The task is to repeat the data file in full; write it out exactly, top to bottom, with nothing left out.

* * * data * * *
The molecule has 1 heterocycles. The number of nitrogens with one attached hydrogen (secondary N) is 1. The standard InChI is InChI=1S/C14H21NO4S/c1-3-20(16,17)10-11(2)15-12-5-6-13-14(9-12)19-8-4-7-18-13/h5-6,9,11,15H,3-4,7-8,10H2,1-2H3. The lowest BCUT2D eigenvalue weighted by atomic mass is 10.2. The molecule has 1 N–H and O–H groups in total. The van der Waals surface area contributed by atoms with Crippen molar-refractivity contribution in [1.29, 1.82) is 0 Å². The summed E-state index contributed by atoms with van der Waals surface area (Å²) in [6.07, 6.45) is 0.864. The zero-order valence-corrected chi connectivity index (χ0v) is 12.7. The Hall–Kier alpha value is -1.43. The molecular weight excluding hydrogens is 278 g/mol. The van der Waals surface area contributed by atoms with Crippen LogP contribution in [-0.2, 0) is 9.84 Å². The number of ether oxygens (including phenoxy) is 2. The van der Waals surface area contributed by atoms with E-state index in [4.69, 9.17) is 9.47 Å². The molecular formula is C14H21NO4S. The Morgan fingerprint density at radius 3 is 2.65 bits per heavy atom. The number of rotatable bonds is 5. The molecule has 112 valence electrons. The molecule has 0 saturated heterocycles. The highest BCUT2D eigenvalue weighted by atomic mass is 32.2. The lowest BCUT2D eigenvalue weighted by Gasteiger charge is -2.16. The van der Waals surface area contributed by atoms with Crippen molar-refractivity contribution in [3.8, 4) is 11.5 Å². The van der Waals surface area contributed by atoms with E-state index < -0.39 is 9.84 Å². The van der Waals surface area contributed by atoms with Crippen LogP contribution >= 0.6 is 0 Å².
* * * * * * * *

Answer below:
The molecule has 1 heterocycles. The number of nitrogens with one attached hydrogen (secondary N) is 1. The standard InChI is InChI=1S/C14H21NO4S/c1-3-20(16,17)10-11(2)15-12-5-6-13-14(9-12)19-8-4-7-18-13/h5-6,9,11,15H,3-4,7-8,10H2,1-2H3. The lowest BCUT2D eigenvalue weighted by atomic mass is 10.2. The molecule has 1 N–H and O–H groups in total. The van der Waals surface area contributed by atoms with Crippen molar-refractivity contribution in [1.29, 1.82) is 0 Å². The summed E-state index contributed by atoms with van der Waals surface area (Å²) in [6.07, 6.45) is 0.864. The zero-order valence-corrected chi connectivity index (χ0v) is 12.7. The Hall–Kier alpha value is -1.43. The molecular weight excluding hydrogens is 278 g/mol. The van der Waals surface area contributed by atoms with Crippen LogP contribution in [-0.2, 0) is 9.84 Å². The number of ether oxygens (including phenoxy) is 2. The van der Waals surface area contributed by atoms with E-state index in [4.69, 9.17) is 9.47 Å². The molecular formula is C14H21NO4S. The Morgan fingerprint density at radius 3 is 2.65 bits per heavy atom. The number of rotatable bonds is 5. The molecule has 112 valence electrons. The molecule has 0 saturated heterocycles. The highest BCUT2D eigenvalue weighted by atomic mass is 32.2. The lowest BCUT2D eigenvalue weighted by Gasteiger charge is -2.16. The van der Waals surface area contributed by atoms with Crippen molar-refractivity contribution in [3.8, 4) is 11.5 Å². The van der Waals surface area contributed by atoms with E-state index < -0.39 is 9.84 Å². The van der Waals surface area contributed by atoms with Crippen LogP contribution >= 0.6 is 0 Å².